Restoring Shattered Lives:
Psychotic Delusions as Meaningful
By William A. MacGillivray, PhD, ABPP
President, Division of Psychoanalysis
Benedict Carey four-part series, "Lives Restored: Managing Severe Mental Illness" in the New York Times concluded last week with "Finding Purpose After Living With Delusion," profiling Milton Greek, a man who has been diagnosed with schizophrenia for many years. The theme of the story is that Mr. Greek has been able to maintain a productive life while still under the grip of profound delusions. Although he has relied upon medications and psychotherapy for help, he has also been able to use his delusions in productive ways. The takeaway message from the article is that delusions have meaning and individuals who are able to work on understanding and channeling their delusional themes into productive effort may actually experience more meaning and satisfaction in their lives.
While this message may not strike members of our Division as particularly novel, it is certainly one that has been increasingly obscured by the medicalization of emotional difficulties to the point that meaning itself is seen as pointless and only an array of pharmacological elixirs are needed to suppress or eliminate delusional thinking. I am reminded of a PBS special on the life of John Nash, which like the movie of his life, consistently trumpeted medication as the only solution to his difficulties. In this program, whenever significant events in his life were described there was a cutaway to an image of the brain, as if that was sufficient explanation for his troubles. The viewer had to wait until the end of the special to learn Nash's view of what cured him: the consistent love from others (something those viewing the movie never learned).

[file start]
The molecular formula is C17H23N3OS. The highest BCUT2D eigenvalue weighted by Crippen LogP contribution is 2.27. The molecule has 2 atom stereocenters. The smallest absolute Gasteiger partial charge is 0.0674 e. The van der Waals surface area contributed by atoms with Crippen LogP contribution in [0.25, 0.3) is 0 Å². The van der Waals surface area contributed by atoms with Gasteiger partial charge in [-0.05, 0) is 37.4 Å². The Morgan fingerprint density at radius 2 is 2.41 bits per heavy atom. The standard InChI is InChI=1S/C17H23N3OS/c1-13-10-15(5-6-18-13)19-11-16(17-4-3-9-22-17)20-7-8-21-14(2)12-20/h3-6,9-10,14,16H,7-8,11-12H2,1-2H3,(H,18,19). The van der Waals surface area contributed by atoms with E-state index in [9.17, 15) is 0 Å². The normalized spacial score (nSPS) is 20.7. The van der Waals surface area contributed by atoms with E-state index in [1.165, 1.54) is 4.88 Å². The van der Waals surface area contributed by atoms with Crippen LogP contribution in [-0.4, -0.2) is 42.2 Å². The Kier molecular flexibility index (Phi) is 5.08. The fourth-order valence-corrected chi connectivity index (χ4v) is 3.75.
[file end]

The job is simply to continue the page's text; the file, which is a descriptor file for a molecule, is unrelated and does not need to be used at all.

Carey's article, as well as the three preceding articles in the series, is a welcome antidote to the repeated mantra of "brain disease" and "chemical imbalance" to define mental illness. The fact that meaning is the primary casualty of emotional disorder and the restoration of meaning is the primary task of recovery needs to be continually emphasized. The fact that this message is being told by those struggling with mental illness is also important. Milton Greek and the others featured in this series (including Marsha Linehan), along with John Nash and Elyn Saks, and others are helping to provide a counternarrative that may rescue the care of mental illness from the "back wards" treatments offered by Big Pharma.